And it is precisely because so much is at stake that we all must take action now…and take action again …and again…and again. I urge you to support the groups you heard from here tonight: International Women's Health Coalition, Family Planning Association of Nepal and of course Planned Parenthood of New York City and its international arm, Margaret Sanger Center International. Visit us online at www.ppnyc.org to stay informed and take action through our on-line activist network.
Let your elected representatives know that you share our vision for the world we want to live in. Thank you.
Adrienne Germain: Thank you Lucy and thanks to all of you for your very compelling remarks. I think everyone here has voted with hands, so to speak. I hope we can have at least 20 minutes of questions and comments from all of you.
Before I open the floor entirely, I would like to thank one special guest for being here and for her very stalwart support for all of us and for women around the world: that is Jane Fonda, who is one of the most dedicated advocates for women's and girls health and rights that I know. So I thought perhaps Jane, you might be the first one to start off our discussion.
Jane Fonda: Thank you. I want to thank all of you for the most amazing, inspiring, motivational, disturbing presentations. They were very very powerful. I hope every one of us can get at least twenty new friends registered to vote and make sure they get to the polls. I mean, we need a revolution. Regime change.
As you know, I work with adolescent girls and boys in my state of Georgia, and have worked with the International Women's Health Coalition and especially in Nigeria. I would like to know whether child brides-how extensive child brides, child marriage is in South Asia and how you view that as a problem in regards to AIDS and what to do about it.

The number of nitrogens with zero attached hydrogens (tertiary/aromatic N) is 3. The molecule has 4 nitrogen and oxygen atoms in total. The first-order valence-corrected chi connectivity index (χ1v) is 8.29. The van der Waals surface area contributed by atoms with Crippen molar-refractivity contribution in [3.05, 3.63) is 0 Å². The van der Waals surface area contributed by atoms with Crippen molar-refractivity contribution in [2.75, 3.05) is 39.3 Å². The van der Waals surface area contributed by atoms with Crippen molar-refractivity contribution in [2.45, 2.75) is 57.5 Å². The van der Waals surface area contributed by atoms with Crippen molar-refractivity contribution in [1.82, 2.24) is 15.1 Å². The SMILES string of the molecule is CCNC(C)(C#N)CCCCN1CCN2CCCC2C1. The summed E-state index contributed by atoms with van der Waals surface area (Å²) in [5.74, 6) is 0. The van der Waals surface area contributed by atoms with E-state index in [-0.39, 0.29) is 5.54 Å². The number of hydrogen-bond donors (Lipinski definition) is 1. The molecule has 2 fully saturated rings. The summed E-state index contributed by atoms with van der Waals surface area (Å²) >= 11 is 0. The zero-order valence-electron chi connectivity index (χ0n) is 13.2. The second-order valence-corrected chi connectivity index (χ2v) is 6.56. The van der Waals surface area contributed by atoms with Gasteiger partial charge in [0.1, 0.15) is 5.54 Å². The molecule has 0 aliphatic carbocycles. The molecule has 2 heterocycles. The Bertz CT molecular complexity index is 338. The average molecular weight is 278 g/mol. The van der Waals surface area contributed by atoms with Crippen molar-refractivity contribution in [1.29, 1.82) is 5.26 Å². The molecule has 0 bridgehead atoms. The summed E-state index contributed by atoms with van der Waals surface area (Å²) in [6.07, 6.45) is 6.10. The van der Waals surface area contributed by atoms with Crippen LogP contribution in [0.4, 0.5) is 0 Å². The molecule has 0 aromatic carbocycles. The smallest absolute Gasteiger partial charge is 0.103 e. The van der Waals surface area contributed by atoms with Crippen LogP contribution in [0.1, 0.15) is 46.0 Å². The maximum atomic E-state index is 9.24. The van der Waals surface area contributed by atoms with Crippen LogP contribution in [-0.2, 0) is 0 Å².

Dr. Bista: Actually, marriage at a very early age is quite common, in Nepal, India and Bangladesh also. And when a young girl is married who doesn't know anything about her body and her body is not developed and even her partner' behavior, maybe, is not according to the need or the medically permitted thing. They do not know, because there is less information, less access to services, in that case, if they are infected by any STI or any other diseases, there is the chance that it will transmit and it will spread.
Ms. Germain: Perhaps to add to that, after so many years of work in Bangladesh, we are seeing the age of marriage go up. By investing in girls at a young age, supporting and encouraging their families to allow them to go to school, there are so many different strategies that we all now know about and that have been tried on a small scale but that really need to be increased and enhanced a great deal.
One of the most stunning memories I have from this most recent trip to India with Kati, it occurred actually after she left, I was with a bunch of girls again in the same area of Delhi that we had visited together and there were some very young ones there. And ultimately after we were having all this conversation and lots of laughter about marriage and engagement and sex and whatever, I finally decided I would ask how old this very small girl was, who had been quite talkative and all. She was 12. The other girls told me she had been already engaged to be married. So I asked her, did she know her husband? And she said, yes, I do. I said, well, do you like him? And she said, well, you know, I don't really know yet. But the girls around her gave her such sustained support. It was so clear to me that there was nothing this little girl could do about it. She is engaged and she will be married as soon as she menstruates.